Michael Vick Endorsement Deal Proves Ability Is All That Matters
Michael Vick reached a two-year endorsement deal on Wednesday with Unequal Technologies, maker of shock-absorbing equipment such as vests and pads, according to the Philadelphia Daily News. Vick reportedly began using the equipment after sustaining a rib injury. Though Vick did a commercial for a Philadelphia car dealership in December, his only compensation was the use of a Nissan Armada. The financial terms of the deal have yet to be released, but Unequal CEO Rob Vito said it is “sizable.”
Sizable is a relative term, especially when you consider Vick was earning a reported $2 million per year from Nike before his arrest. I don’t know anything about Unequal’s finances, but I wouldn’t imagine it would be able to match a company like Nike. Vick reportedly has approximately $12 million in debt to be paid to creditors between now and 2015, so I’m sure any extra income is appreciated — which could likely be said for most of us regardless of our financial situation.
Two years ago the Eagles gave Vick a shot after feeling that he had changed as a person. While that all sounds nice and sweet, let’s be clear — they gave him a shot because he’s a freak athletically. He can do things on the football field we’ve never seen before. They gave him a shot because they knew that, despite any initial backlash, if he was anywhere close to the player he was before prison all would be forgiven. That’s not to say that he didn’t change; his improvement from the pocket this season shows a level of commitment — to football at least — he’s never shown before. He’s made the rounds speaking out against dog-fighting, but only he knows whether or not he believes what he’s saying.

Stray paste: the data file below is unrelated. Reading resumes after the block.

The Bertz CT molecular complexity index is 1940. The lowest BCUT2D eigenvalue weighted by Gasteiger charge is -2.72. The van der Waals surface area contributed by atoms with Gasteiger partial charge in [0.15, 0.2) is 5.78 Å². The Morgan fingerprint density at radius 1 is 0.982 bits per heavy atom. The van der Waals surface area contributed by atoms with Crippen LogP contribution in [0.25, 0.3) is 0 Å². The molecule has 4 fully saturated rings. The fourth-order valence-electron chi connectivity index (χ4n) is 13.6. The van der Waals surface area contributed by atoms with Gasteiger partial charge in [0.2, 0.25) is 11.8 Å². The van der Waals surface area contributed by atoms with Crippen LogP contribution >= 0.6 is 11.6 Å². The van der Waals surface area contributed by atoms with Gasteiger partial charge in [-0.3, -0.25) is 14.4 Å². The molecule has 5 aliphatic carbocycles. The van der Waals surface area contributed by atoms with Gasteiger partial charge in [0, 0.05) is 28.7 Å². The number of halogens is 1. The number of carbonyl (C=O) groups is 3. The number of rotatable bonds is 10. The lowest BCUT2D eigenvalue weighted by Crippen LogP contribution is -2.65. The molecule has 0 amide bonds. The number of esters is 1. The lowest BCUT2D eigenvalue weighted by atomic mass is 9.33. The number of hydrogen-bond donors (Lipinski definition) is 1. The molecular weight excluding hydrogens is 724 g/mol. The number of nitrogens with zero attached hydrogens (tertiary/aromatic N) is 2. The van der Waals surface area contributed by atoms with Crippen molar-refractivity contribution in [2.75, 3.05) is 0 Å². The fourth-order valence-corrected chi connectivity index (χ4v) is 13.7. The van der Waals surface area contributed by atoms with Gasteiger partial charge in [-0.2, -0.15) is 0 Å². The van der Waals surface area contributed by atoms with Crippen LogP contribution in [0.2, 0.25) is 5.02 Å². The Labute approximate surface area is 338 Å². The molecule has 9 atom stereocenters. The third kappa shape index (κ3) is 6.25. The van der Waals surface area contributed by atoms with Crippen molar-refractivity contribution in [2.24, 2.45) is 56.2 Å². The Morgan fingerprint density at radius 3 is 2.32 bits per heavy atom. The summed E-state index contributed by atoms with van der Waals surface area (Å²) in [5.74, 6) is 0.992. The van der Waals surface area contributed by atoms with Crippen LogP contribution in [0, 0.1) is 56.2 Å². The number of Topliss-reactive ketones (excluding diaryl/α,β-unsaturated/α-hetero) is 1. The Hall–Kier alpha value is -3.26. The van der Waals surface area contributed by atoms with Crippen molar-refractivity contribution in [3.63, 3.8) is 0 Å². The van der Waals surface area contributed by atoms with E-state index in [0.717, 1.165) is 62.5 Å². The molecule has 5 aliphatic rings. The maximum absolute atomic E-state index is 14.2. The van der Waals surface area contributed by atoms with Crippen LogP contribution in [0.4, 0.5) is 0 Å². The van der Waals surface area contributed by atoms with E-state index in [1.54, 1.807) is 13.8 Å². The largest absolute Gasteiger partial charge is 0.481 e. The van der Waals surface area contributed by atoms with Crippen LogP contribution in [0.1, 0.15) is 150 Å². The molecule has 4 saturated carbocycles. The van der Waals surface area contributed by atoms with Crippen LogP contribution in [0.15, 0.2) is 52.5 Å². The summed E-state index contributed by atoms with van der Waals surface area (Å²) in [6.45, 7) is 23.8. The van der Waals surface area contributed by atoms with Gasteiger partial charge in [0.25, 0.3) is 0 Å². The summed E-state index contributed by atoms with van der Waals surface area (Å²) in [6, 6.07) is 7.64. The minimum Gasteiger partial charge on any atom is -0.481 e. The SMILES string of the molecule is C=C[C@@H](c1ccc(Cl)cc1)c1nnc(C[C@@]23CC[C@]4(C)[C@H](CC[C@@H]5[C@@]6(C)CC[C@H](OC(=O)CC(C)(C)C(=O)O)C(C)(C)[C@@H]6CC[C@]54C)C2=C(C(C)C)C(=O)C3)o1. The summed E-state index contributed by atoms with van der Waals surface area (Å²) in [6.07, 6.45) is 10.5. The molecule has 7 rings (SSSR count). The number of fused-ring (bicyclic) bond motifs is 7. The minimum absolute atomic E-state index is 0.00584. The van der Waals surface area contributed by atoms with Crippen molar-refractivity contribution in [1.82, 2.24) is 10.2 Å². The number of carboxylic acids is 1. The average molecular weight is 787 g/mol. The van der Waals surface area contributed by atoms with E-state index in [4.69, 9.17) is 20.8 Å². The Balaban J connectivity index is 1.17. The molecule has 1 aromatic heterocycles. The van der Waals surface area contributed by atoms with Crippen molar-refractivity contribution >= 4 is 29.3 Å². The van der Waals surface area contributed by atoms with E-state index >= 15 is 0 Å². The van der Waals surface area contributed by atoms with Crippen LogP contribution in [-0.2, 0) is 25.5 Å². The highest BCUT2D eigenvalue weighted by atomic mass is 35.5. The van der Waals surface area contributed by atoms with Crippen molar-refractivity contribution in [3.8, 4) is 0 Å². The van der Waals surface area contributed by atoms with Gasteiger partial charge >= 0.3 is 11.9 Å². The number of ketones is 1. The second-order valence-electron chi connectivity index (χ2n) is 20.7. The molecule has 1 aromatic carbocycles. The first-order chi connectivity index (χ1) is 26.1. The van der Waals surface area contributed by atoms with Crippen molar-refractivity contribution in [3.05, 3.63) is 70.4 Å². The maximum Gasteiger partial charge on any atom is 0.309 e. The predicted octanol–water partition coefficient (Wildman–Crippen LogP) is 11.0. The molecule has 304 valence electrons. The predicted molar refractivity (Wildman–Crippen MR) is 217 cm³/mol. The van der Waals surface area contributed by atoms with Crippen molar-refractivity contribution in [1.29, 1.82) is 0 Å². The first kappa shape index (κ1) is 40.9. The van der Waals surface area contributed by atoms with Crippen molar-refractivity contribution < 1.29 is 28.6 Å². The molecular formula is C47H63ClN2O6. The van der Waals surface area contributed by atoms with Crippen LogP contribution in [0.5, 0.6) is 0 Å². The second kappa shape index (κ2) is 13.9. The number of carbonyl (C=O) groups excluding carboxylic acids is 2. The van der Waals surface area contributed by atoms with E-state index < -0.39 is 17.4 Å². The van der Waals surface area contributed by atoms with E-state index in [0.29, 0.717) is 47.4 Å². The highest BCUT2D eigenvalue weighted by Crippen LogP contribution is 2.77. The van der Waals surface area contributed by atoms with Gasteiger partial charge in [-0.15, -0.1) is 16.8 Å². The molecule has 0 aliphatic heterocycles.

Unequal Technologies is obviously banking on that same premise; all that matters is how he plays. If he plays anything like he did this season, they’ll probably sell more pads and equipment than ever before. All Vick has to do is play well and avoid executing any dogs. Unequal likely will get more than it’s money worth with this deal, and that’s really what it’s all about right, money over integrity?